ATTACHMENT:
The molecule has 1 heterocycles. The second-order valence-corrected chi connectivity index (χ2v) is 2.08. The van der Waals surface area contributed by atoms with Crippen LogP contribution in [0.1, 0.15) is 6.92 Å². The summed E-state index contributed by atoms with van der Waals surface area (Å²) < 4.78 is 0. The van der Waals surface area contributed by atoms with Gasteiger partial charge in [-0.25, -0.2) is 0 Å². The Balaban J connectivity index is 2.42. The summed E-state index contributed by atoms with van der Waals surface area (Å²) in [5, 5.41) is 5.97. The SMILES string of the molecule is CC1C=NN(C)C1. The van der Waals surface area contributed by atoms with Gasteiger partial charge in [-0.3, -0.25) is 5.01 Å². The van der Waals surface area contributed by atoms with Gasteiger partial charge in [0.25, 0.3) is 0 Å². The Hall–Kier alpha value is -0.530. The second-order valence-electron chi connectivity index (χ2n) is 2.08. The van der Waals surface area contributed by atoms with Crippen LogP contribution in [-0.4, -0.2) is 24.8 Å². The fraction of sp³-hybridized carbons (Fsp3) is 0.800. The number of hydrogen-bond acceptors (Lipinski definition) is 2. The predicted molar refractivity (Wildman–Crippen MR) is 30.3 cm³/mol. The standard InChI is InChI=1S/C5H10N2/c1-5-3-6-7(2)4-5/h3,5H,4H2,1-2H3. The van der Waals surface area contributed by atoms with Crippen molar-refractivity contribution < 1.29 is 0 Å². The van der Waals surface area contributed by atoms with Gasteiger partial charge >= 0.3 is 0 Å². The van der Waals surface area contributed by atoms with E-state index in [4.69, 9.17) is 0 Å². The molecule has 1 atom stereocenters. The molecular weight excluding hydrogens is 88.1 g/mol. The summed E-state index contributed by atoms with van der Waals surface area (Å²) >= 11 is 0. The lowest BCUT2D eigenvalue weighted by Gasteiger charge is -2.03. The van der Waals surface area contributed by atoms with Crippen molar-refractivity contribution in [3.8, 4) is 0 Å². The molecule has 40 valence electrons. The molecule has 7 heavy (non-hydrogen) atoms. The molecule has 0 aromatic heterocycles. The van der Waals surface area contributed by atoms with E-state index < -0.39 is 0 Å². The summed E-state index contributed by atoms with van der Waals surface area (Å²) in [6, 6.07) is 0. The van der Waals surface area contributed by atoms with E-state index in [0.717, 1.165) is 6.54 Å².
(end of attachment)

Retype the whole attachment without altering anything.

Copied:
The molecule has 1 heterocycles. The second-order valence-corrected chi connectivity index (χ2v) is 2.08. The van der Waals surface area contributed by atoms with Crippen LogP contribution in [0.1, 0.15) is 6.92 Å². The summed E-state index contributed by atoms with van der Waals surface area (Å²) < 4.78 is 0. The van der Waals surface area contributed by atoms with Gasteiger partial charge in [-0.25, -0.2) is 0 Å². The Balaban J connectivity index is 2.42. The summed E-state index contributed by atoms with van der Waals surface area (Å²) in [5, 5.41) is 5.97. The SMILES string of the molecule is CC1C=NN(C)C1. The van der Waals surface area contributed by atoms with Gasteiger partial charge in [-0.3, -0.25) is 5.01 Å². The van der Waals surface area contributed by atoms with Gasteiger partial charge in [0.25, 0.3) is 0 Å². The Hall–Kier alpha value is -0.530. The second-order valence-electron chi connectivity index (χ2n) is 2.08. The van der Waals surface area contributed by atoms with Crippen LogP contribution in [-0.4, -0.2) is 24.8 Å². The fraction of sp³-hybridized carbons (Fsp3) is 0.800. The number of hydrogen-bond acceptors (Lipinski definition) is 2. The predicted molar refractivity (Wildman–Crippen MR) is 30.3 cm³/mol. The standard InChI is InChI=1S/C5H10N2/c1-5-3-6-7(2)4-5/h3,5H,4H2,1-2H3. The van der Waals surface area contributed by atoms with Crippen molar-refractivity contribution < 1.29 is 0 Å². The van der Waals surface area contributed by atoms with Gasteiger partial charge >= 0.3 is 0 Å². The van der Waals surface area contributed by atoms with E-state index in [4.69, 9.17) is 0 Å². The molecule has 1 atom stereocenters. The molecular weight excluding hydrogens is 88.1 g/mol. The summed E-state index contributed by atoms with van der Waals surface area (Å²) >= 11 is 0. The lowest BCUT2D eigenvalue weighted by Gasteiger charge is -2.03. The van der Waals surface area contributed by atoms with Crippen molar-refractivity contribution in [3.8, 4) is 0 Å². The molecule has 40 valence electrons. The molecule has 7 heavy (non-hydrogen) atoms. The molecule has 0 aromatic heterocycles. The van der Waals surface area contributed by atoms with E-state index < -0.39 is 0 Å². The summed E-state index contributed by atoms with van der Waals surface area (Å²) in [6, 6.07) is 0. The van der Waals surface area contributed by atoms with E-state index in [0.717, 1.165) is 6.54 Å².